MBA in Finance vs. MBA in Accounting — Which is right for you?
MBA programs provide students with a useful foundation in business and can help you climb the ranks in your career and increase your salary. But when it comes to choosing a concentration, many individuals have difficulty making a decision. For example, it may be hard to distinguish between an MBA in accounting and MBA in finance. While the degrees may seem similar at face value, the programs cover different curricula and prepare students for distinct careers.
MBA in Accounting
MBA in accounting curricula often includes specialized courses in financial reporting and understanding taxes. In some MBA accounting programs, students have the opportunity to elect an area of concentration, including taxation or courses to prepare for the CPA exam.
MBA in Finance
An MBA in finance arms students with knowledge about investing and portfolio management, as well as leadership, management, marketing, and financial accountability. Students typically study several valuation models, including Capital Asset Pricing Model (CAPM), Arbitrage Pricing Theory (APT), and Equity Valuation. Techniques learned include forecasting, financial analysis, navigating IPOs and mergers and acquisitions.
Career in Finance vs. Accounting
Careers in finance and accounting are very distinct, as are the primary job roles of individuals in these areas. Accountants and auditors’ main responsibility is to review and maintain financial records (Bureau of Labor Statistics). As mentioned previously, many who earn their MBA in accounting become Certified Public Accountants (CPAs). Additional certifications accountants may obtain include Certified Management Accountant (CMA), Certified Internal Auditor (CIA), Certified Information Systems Auditor (CISA) and more. These certifications can increase job prospects and demonstrate proficiency. According to a survey conducted by the Institute of Management Accountants, Inc., those with certifications – CPA, CMA or both – earn 31 percent more than colleagues without credentials. The job outlook for accountants and auditors is projected to grow 4 percent from 2019 to 2029, about as fast as average.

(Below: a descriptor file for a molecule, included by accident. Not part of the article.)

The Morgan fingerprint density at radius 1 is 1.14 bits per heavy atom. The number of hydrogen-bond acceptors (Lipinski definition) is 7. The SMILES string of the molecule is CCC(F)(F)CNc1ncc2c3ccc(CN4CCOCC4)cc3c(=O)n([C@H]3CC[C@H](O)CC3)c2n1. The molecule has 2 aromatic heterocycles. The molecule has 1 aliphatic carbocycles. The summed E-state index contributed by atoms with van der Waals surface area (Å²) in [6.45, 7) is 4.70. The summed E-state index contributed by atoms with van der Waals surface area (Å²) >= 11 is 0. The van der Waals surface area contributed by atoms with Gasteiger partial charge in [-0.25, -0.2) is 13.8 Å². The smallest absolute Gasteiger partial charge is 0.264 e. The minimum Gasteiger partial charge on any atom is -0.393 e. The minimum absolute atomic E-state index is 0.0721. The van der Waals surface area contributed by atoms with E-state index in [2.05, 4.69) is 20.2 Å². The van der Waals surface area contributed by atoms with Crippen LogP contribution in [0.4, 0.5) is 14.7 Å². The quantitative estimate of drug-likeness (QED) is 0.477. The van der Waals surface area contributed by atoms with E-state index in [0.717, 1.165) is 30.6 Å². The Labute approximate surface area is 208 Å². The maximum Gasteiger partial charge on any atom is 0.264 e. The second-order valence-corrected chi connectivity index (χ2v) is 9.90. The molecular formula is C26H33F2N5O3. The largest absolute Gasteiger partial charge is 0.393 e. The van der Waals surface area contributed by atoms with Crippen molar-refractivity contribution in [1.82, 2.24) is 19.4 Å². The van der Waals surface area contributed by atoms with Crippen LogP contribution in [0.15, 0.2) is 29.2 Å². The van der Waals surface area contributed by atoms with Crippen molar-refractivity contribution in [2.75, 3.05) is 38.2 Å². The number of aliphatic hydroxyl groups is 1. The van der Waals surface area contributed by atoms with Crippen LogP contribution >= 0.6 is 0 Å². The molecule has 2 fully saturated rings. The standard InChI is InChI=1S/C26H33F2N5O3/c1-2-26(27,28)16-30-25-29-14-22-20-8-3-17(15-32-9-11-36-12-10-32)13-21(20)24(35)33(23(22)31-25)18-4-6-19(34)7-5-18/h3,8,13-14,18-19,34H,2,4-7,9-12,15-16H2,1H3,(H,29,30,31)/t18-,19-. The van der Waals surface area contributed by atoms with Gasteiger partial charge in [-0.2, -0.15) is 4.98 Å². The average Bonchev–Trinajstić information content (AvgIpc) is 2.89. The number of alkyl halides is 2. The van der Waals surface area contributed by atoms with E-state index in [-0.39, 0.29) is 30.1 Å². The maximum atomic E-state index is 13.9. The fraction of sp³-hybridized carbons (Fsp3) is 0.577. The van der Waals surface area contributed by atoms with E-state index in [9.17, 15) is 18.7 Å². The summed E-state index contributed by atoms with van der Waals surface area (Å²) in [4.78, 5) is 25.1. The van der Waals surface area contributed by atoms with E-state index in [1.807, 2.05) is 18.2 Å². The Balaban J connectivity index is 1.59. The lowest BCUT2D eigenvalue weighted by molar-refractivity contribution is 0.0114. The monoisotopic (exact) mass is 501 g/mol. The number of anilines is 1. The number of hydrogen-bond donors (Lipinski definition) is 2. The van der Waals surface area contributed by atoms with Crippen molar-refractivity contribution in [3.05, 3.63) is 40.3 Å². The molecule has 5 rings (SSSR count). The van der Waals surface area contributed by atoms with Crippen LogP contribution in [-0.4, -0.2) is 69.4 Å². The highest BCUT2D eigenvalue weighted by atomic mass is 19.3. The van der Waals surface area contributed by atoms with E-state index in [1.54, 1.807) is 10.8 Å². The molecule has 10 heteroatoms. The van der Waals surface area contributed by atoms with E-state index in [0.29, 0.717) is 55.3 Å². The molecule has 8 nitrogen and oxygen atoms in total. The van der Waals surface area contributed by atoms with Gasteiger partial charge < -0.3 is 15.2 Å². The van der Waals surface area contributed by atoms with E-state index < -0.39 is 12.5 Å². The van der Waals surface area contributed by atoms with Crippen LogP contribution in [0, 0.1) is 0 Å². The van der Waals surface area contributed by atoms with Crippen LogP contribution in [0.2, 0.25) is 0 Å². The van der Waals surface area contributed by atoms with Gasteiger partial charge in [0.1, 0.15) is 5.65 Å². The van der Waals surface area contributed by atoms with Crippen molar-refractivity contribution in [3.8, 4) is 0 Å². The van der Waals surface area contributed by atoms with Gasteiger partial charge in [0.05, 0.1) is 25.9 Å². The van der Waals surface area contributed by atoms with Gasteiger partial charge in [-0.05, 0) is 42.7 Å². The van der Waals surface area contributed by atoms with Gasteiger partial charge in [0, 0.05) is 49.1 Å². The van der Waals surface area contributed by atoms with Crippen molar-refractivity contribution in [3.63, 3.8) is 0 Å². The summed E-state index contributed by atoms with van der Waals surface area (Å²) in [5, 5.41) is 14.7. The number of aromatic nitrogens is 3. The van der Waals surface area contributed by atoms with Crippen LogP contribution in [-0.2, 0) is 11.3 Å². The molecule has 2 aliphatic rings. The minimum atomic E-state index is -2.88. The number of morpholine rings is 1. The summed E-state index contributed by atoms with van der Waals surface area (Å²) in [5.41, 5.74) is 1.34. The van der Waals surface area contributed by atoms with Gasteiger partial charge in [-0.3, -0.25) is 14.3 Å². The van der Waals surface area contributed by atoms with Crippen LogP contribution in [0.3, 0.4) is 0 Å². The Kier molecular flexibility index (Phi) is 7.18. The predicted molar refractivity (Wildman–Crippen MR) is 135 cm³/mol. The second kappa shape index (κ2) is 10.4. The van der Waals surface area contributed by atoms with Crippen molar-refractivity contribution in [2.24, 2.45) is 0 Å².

Working as a financial analyst is a popular career in finance. Financial analysts assist businesses and individuals with making investment decisions (BLS). Individuals can enter the field with a bachelor’s degree, but in order to advance their career, typically need a master’s degree – either an MBA or master’s degree in finance. Financial analysts may also seek certification as a Chartered Financial Analyst (CFA) to further advance their careers. The job outlook for financial analysts is projected to grow 5 percent from 2019-2029, faster than the average for all occupations.
Additionally, finance vs. accounting salaries differ. The BLS reported the median salary for accountants and auditors was $71,550 in May 2019, while the median salary for financial analysts during this time was $81,590.
MBA in Finance vs. MBA in Accounting
So, which degree is the right choice for you? Individuals working in both areas can benefit from earning a credential specific to the field. Additionally the job outlook, while higher for financial analysts, is good for both. However, job responsibilities for individuals working in accounting and those working in finance are very different. It’s important to consider your areas of interest and ultimate career goals when choosing between an MBA in finance vs. MBA in accounting.
Lynn University offers an online MBA in finance. The degree provides a solid foundation in business along with specialized courses that introduce students to concepts related to the use of valuation analysis and portfolio management.